Christians, Jews, and the Black Plague

1707 Words7 Pages
Relations between the Christians and Jews of medieval Europe were always influenced by their unequal social and economic statuses and the religious competition that existed between them. While the Jews served a purpose in the Christian religion, this purpose meant that the more populous Christians that had come to dominate Europe only tolerated the Jews. No premise of equality existed, and the Jews came to depend on relationships with lower-level rulers to secure their relative safety. Rumors persisted that Jews had poisoned wells, and the Jews were often the targets of violence that the Christians seemed exceedingly willing to deliver. Overall, life was better for the Christians and worse for the Jews, although this would be of no…show more content…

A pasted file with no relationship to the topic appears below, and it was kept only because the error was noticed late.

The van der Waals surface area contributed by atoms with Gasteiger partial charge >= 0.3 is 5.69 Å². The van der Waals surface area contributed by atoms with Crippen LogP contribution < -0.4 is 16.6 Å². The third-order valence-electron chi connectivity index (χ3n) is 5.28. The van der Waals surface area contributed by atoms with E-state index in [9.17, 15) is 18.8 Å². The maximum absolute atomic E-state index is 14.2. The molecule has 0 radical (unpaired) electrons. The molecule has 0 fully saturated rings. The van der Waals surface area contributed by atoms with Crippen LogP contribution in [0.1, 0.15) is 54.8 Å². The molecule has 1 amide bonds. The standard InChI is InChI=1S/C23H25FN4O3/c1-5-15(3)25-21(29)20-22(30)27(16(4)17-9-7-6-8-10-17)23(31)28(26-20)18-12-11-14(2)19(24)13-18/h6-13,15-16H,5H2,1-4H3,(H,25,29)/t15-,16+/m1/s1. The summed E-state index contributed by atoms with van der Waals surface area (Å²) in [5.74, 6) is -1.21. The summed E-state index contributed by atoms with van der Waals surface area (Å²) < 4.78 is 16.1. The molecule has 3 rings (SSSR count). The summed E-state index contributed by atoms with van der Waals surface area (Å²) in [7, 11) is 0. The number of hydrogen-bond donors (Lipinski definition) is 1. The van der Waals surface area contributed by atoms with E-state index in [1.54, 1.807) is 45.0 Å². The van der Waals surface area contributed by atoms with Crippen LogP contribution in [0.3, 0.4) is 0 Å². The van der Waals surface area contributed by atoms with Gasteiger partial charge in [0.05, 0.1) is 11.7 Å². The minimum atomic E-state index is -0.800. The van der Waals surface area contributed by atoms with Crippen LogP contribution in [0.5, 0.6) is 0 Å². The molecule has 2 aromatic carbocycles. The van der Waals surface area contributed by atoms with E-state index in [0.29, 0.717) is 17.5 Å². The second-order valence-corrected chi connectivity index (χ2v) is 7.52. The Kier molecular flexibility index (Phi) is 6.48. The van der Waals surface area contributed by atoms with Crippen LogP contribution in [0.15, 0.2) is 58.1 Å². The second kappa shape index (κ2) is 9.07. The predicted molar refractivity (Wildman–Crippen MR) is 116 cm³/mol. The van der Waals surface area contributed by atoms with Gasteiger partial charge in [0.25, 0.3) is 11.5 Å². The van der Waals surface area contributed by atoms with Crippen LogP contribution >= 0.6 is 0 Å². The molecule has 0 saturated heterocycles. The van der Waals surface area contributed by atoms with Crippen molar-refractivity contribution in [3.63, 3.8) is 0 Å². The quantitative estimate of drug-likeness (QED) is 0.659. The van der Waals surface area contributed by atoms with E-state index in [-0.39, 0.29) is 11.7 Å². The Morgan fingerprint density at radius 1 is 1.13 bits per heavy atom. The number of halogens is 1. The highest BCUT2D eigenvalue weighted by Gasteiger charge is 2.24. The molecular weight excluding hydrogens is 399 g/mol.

One of the most documented Christian responses to the plague was the rise of the flagellants. A spontaneous and unsanctioned movement, the flagellants sought to ward off the plague by physically punishing themselves for the sins that had caused God to send the Black Death to punish them (Tuchman, 1978, p. 125). Flagellant processions would typically remain on the move, marching from town to town, while twice a day beating themselves with whips and other instruments until they drew blood (Slack, 1988, p. 439). They were also known for their singing of religious songs while marching and whipping themselves, which ran counter to the official Catholic Church position and caused church officials no small amount of trouble (Lerner, 1981, p. 535-36). The official reasoning by the Catholic Church was that the flagellant movement was an unnecessary and wrong reaction to the Black Death, since there were equal death rates among Christians and Jews. The flagellants were also part of a Christian movement known as premillennialism (Lerner, 1981, 534). The extensive deaths in Europe cause many Christians to believe that the second coming of Christ was near, which would result in the end of the world. This interest in the events that were prophesied to happen just before the end of the world ran very high during this time. This interest was also a large influence responsible for the rise of groups like the flagellants (Lerner, 1981, 538). Another common occurrence in
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